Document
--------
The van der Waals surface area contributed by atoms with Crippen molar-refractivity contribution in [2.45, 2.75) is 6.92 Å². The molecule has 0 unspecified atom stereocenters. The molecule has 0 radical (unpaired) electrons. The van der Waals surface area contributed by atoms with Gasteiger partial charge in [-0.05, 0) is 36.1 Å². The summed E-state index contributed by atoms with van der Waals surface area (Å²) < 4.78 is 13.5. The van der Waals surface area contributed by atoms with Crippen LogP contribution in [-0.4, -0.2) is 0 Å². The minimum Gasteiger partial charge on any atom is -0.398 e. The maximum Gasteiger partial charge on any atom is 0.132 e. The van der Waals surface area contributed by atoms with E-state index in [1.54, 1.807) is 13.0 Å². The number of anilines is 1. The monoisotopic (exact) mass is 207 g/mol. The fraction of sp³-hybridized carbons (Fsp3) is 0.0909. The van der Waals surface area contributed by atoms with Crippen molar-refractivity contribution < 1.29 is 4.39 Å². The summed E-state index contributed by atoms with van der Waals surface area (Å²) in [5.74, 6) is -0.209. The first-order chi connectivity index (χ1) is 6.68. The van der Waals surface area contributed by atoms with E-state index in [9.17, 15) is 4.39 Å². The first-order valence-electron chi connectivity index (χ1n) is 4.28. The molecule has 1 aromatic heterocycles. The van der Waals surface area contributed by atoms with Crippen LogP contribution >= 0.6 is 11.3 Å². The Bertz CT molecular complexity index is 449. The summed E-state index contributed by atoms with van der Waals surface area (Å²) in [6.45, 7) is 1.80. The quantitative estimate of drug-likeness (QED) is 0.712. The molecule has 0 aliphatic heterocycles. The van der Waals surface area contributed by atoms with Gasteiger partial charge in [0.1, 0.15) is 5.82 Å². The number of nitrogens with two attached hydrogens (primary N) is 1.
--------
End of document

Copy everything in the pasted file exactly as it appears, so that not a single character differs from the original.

The van der Waals surface area contributed by atoms with Crippen molar-refractivity contribution in [2.45, 2.75) is 6.92 Å². The molecule has 0 unspecified atom stereocenters. The molecule has 0 radical (unpaired) electrons. The van der Waals surface area contributed by atoms with Gasteiger partial charge in [-0.05, 0) is 36.1 Å². The summed E-state index contributed by atoms with van der Waals surface area (Å²) < 4.78 is 13.5. The van der Waals surface area contributed by atoms with Crippen LogP contribution in [-0.4, -0.2) is 0 Å². The minimum Gasteiger partial charge on any atom is -0.398 e. The maximum Gasteiger partial charge on any atom is 0.132 e. The van der Waals surface area contributed by atoms with E-state index in [1.54, 1.807) is 13.0 Å². The number of anilines is 1. The monoisotopic (exact) mass is 207 g/mol. The fraction of sp³-hybridized carbons (Fsp3) is 0.0909. The van der Waals surface area contributed by atoms with Crippen molar-refractivity contribution < 1.29 is 4.39 Å². The summed E-state index contributed by atoms with van der Waals surface area (Å²) in [5.74, 6) is -0.209. The first-order chi connectivity index (χ1) is 6.68. The van der Waals surface area contributed by atoms with E-state index in [9.17, 15) is 4.39 Å². The first-order valence-electron chi connectivity index (χ1n) is 4.28. The molecule has 1 aromatic heterocycles. The van der Waals surface area contributed by atoms with Crippen LogP contribution >= 0.6 is 11.3 Å². The Bertz CT molecular complexity index is 449. The summed E-state index contributed by atoms with van der Waals surface area (Å²) in [6.45, 7) is 1.80. The quantitative estimate of drug-likeness (QED) is 0.712. The molecule has 0 aliphatic heterocycles. The van der Waals surface area contributed by atoms with Gasteiger partial charge in [0.1, 0.15) is 5.82 Å². The number of nitrogens with two attached hydrogens (primary N) is 1.